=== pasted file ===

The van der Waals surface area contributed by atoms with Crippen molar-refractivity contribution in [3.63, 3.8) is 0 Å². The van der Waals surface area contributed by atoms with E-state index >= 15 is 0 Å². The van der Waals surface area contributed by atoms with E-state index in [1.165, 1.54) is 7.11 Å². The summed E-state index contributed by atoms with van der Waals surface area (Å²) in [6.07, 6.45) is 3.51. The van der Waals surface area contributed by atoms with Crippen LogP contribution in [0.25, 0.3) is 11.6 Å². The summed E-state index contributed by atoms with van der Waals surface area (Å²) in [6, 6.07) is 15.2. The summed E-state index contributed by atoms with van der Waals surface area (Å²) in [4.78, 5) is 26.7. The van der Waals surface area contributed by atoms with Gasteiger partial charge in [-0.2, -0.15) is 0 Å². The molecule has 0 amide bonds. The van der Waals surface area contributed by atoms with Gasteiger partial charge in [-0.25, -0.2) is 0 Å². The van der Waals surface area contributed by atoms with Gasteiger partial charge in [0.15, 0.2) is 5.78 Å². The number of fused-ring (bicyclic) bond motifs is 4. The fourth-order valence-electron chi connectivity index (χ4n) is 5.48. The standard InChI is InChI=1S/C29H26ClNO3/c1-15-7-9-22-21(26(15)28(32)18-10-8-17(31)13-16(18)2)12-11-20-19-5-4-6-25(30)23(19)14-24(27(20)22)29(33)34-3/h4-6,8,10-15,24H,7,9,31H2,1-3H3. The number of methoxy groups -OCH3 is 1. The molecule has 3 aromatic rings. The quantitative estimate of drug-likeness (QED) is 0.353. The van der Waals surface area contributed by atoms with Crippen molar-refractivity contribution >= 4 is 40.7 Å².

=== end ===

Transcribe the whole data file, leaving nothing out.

The van der Waals surface area contributed by atoms with Crippen molar-refractivity contribution in [3.63, 3.8) is 0 Å². The van der Waals surface area contributed by atoms with E-state index >= 15 is 0 Å². The van der Waals surface area contributed by atoms with E-state index in [1.165, 1.54) is 7.11 Å². The summed E-state index contributed by atoms with van der Waals surface area (Å²) in [6.07, 6.45) is 3.51. The van der Waals surface area contributed by atoms with Crippen LogP contribution in [0.25, 0.3) is 11.6 Å². The summed E-state index contributed by atoms with van der Waals surface area (Å²) in [6, 6.07) is 15.2. The summed E-state index contributed by atoms with van der Waals surface area (Å²) in [4.78, 5) is 26.7. The van der Waals surface area contributed by atoms with Gasteiger partial charge in [-0.2, -0.15) is 0 Å². The molecule has 0 amide bonds. The van der Waals surface area contributed by atoms with Gasteiger partial charge in [-0.25, -0.2) is 0 Å². The van der Waals surface area contributed by atoms with Gasteiger partial charge in [0.15, 0.2) is 5.78 Å². The number of fused-ring (bicyclic) bond motifs is 4. The fourth-order valence-electron chi connectivity index (χ4n) is 5.48. The standard InChI is InChI=1S/C29H26ClNO3/c1-15-7-9-22-21(26(15)28(32)18-10-8-17(31)13-16(18)2)12-11-20-19-5-4-6-25(30)23(19)14-24(27(20)22)29(33)34-3/h4-6,8,10-15,24H,7,9,31H2,1-3H3. The number of methoxy groups -OCH3 is 1. The molecule has 3 aromatic rings. The quantitative estimate of drug-likeness (QED) is 0.353. The van der Waals surface area contributed by atoms with Crippen molar-refractivity contribution >= 4 is 40.7 Å².